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If you are interested in fuel content, DO NOT send it to Blackstone, send it to a lab that does GC.
Will do. Appreciate the tip 😎.

OT, I spent probably 2hrs going through my Google Pics looking for the Ed Curtis cam card. No luck. It's here somewhere though 😂
 

OVERKILL

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Will do. Appreciate the tip 😎.

OT, I spent probably 2hrs going through my Google Pics looking for the Ed Curtis cam card. No luck. It's here somewhere though 😂
I'll have to find my Jay Allen one, it was pretty aggressive, the limit for ped rockers, like .549/554 lift?
 
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Anything from a brand you recognize in the correct grade. Follow the manual and the maintenance minder.

Using 89 octane gas instead of 87 goes a long way to helping the fuel dilution problem, assuming yours even has one. They all don't.
 

JSIR

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Anything from a brand you recognize in the correct grade. Follow the manual and the maintenance minder.

Using 89 octane gas instead of 87 goes a long way to helping the fuel dilution problem, assuming yours even has one. They all don't.

Now that you mention octane, I have been running 89 octane on light highway driving (low to no boost, constant speed) . It is recommended for 91 octane. I have done some scanning of ignition advance and fuel delivery and I see no change in ignition timing between 89 and 91 octane. For some reason I have gotten a bit better fuel economy on 89 octane compared to 91 octane, not a big difference but it definitely didn't get worse.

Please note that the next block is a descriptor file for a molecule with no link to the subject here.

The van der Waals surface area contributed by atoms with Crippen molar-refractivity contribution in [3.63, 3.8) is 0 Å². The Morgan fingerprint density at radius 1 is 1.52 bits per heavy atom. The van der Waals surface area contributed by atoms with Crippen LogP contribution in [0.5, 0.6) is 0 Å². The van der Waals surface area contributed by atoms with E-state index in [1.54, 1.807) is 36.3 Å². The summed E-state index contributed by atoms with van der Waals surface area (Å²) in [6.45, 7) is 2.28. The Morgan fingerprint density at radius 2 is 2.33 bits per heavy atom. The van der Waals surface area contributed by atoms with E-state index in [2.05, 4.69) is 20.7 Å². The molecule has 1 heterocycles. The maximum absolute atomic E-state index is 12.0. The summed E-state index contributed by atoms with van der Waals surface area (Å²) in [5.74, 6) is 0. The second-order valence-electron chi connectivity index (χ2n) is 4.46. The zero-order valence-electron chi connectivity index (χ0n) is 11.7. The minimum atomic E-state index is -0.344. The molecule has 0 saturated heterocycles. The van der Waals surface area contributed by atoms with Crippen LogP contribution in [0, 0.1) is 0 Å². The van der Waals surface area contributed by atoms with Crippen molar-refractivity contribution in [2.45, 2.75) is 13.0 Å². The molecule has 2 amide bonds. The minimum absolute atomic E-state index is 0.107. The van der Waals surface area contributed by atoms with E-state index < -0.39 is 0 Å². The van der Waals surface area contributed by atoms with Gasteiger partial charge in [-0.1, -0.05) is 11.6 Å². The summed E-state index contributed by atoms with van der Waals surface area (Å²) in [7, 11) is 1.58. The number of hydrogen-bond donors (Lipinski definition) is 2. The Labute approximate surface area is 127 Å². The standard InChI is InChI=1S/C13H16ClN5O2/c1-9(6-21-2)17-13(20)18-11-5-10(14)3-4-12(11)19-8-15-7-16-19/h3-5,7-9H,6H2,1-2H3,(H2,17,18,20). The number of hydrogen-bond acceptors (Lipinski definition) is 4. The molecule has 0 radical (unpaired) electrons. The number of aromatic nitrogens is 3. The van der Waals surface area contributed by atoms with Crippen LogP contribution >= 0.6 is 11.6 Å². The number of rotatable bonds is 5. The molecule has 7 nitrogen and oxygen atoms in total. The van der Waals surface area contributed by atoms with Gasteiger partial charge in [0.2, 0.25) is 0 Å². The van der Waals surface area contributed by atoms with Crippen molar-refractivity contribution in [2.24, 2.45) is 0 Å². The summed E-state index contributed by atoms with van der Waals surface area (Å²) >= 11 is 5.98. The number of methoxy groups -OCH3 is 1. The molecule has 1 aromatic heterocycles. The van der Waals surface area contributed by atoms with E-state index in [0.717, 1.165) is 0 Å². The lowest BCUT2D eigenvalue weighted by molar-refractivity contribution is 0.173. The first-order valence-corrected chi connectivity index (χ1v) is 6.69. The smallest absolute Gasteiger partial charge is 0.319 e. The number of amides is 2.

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Now that you mention octane, I have been running 89 octane on light highway driving (low to no boost, constant speed) . It is recommended for 91 octane. I have done some scanning of ignition advance and fuel delivery and I see no change in ignition timing between 89 and 91 octane. For some reason I have gotten a bit better fuel economy on 89 octane compared to 91 octane, not a big difference but it definitely didn't get worse.
Sorry, I see its an Si and not an EX-T. So forget what I said and use the 91 if that's what Honda suggests.
 
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If it was my car, and I could, warranty-wise, I would consider:
Pennzoil Platinum Euro LX 0W-30 (especially for winter),
Pennzoil Platinum Euro L 5W-30,
Mobil 1 (European Formula) 0W-40,
Pennzoil Platinum Euro 5W-40 (probably only for summers)

And probably change roughly every 6mth/8000km (Canada is still severe service?).

Basically, I'd be looking at anything with HTHS min. 3.5.
The L and LX is lower saps, the 0W-40 and 5W-40 are 'full' SAPS. I would prefer more SAPS, but be a bit wary of the higher weight, though would probably try it.
Not sure about the Honda DI, but e.g. Mobil 1 0W-40, Pennzoil Platinum Euro 5W-40 have MB-Approval 229.5, and so can be used in at least one MB DI engine I know of. Shell Helix Ultra 5W-40 (which I think is the same as PP Euro 5W-40) is very popular in Europe.

Curious (from others in this thread), what they think of these choices for this engine. Would I be way off my rocker? :)